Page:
In collaboration with other international institutions, the IMF can and must play an important role in coordinating the efforts directed at mitigating the negative impact of the deterioration of the economic outlook. I welcome the initiative of the heads of the major international financial institutions to coordinate their efforts in responding to members' needs in these difficult circumstances. With the IMF's global membership, its focus on economic surveillance, and its capacity to provide financial assistance to members with balance-of-payments problems, the IMF has the necessary instruments to respond effectively to the challenges of the current situation.
The IMF must use its surveillance mandate to provide members with advice on how they can adapt their macroeconomic and financial policies to the changing environment. The increased focus of IMF surveillance on domestic financial systems and vulnerability indicators should prove to be very important at this juncture.
The Fund is equipped with a wide range of facilities to assist members facing balance-of-payments problems. Depending on the exact nature of these problems, the assistance can be tailored to provide ample financial support, even though the resources of the Fund are limited. The current liquidity position is sufficient to support members wishing to implement strong economic adjustment programs. Given the diminished willingness of international capital markets to finance emerging market countries, the Fund has an important catalytic role to play. In the case of capital account crises, which by nature necessitate large amounts of financing, the Fund should seek fair burden sharing between official and private lenders. The Managing Director's report to the IMFC on Private Sector Involvement is encouraging in this respect as it points to the necessity of adequately engaging the private sector in the resolution of crises.
Assistance to low-income countries
As regards low-income countries, the Fund currently extends its concessional Poverty Reduction and Growth Facility (PRGF) to 39 countries. To ensure that the efforts of these members to effectively reduce poverty levels are not undermined by weakening exports and falling commodity prices, the Fund should stand ready to reassess their financing needs. These are not primarily due to the current global economic slowdown, but to difficult structural problems that can only be addressed with a long-term strategy. An important ingredient of structural reforms in PRGF countries should be export diversification, in order to reduce their vulnerability to commodity price movements. In this sense, I consider improved market access for developing countries an important issue for a possible new round of multilateral trade liberalization. Independently of a new round, and in addition to the preferences already granted to the least developed countries, Switzerland will implement a zero tariffs/no quotas scheme for all agricultural products of these countries shortly. A reassessment of the amounts of debt relief at the completion points might also be necessary for some of the countries benefiting from the debt reduction under the Heavily Indebted Poor Countries (HIPC) initiative. Indeed, the modalities of the initiative provide for the possibility of additional relief at the completion point in the case of adverse exogenous developments. There is much merit in this provision. It should, however, be used carefully, and on a case-by-case basis.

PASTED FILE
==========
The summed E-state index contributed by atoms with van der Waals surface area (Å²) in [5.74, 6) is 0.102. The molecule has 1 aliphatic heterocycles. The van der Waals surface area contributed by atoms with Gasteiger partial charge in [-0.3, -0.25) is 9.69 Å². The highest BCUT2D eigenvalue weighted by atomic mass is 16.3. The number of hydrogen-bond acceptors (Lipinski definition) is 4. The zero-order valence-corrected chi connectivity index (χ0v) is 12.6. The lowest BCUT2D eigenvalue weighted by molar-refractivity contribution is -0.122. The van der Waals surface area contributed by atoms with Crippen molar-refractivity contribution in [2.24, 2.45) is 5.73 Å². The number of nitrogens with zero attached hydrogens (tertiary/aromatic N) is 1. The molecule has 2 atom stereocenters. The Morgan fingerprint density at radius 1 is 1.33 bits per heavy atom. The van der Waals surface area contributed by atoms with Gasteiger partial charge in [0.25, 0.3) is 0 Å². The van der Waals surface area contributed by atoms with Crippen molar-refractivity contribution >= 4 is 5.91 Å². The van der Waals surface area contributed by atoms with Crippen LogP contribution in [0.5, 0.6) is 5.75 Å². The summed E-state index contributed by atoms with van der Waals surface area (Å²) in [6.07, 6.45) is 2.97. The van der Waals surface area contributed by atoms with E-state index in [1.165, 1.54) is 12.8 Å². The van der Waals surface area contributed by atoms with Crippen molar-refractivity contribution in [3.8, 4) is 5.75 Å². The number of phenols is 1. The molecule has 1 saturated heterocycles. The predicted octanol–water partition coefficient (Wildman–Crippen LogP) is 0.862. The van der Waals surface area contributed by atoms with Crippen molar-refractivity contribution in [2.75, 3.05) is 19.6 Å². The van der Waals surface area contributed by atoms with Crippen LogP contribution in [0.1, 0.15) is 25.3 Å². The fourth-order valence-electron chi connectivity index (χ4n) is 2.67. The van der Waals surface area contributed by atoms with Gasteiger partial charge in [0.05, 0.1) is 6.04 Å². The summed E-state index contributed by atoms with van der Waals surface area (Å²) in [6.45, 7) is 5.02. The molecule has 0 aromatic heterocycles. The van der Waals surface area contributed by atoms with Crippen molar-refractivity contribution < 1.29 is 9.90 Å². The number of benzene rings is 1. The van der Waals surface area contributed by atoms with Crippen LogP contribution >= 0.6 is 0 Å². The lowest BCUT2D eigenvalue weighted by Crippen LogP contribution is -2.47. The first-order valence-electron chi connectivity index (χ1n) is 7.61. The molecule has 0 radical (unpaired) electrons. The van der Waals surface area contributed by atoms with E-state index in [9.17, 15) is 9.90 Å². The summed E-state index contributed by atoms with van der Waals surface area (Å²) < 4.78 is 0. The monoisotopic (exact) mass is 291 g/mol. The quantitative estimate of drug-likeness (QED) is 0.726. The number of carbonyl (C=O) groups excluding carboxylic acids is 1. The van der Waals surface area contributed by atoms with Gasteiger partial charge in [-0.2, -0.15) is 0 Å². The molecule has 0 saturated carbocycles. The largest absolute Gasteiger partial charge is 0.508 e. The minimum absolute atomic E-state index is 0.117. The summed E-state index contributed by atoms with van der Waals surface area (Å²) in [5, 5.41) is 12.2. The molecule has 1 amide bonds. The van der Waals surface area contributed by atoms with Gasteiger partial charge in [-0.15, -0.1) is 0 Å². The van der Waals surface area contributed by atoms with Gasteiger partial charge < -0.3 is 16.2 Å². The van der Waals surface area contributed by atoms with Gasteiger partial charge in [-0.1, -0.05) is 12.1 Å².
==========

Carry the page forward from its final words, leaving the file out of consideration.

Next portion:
Combating Money Laundering and the Financing of Terrorism
The fight against money laundering and the financing of terrorism is a particularly important challenge both for financial intermediaries and for our governments. No efforts should be spared in combating such abuses of the international financial system that constitute a serious threat to its integrity and have negative repercussions on financial stability. To make this fight efficient, I consider a strict application of know-your-customer rules and procedures by all financial intermediaries to be a key instrument. Close cooperation and exchange of information between national authorities is also an essential requirement for achieving results.
All international financial institutions are being called upon to work towards a strengthening of their instruments to prevent financial abuse. Given the Fund's mandate and its expertise in financial sector issues, a strong argument can be made that the Fund play an enhanced role in the fight against money laundering and the financing of terrorism. In close cooperation with the Financial Action Task Force on Money Laundering (FATF), the IMF could play an important role in assessing the compliance of its member countries with internationally recognized anti-money-laundering standards and standards devised to combat the financing of terrorism. For these assessments to be effective, the Fund will have to draw both on its own expertise in the fields covered by its mandate, and, for the remaining standards, on the expertise of other bodies, like the FATF. This means that an efficient division of labor between IMF and FATF should be devised. This is especially true as resources and know-how in this field are in particularly short supply and duplication of work should be avoided.
I welcome steps directed at including anti-money laundering issues in the IMF's surveillance activity. An evaluation of the implementation of anti-money laundering standards is also warranted in the Financial Sector Assessment Program (FSAP) and in Offshore Financial Center (OFC) assessments. The main standard setters will have a key role to play in adapting, interpreting, and assessing compliance with the standards. To this end, the development of a comprehensive Report on Standards and Codes (ROSC) module is highly desirable. As its recommendations have emerged as the recognized international standard in this area, the FATF should have the lead in strengthening the tools against money laundering and the financing of terrorism.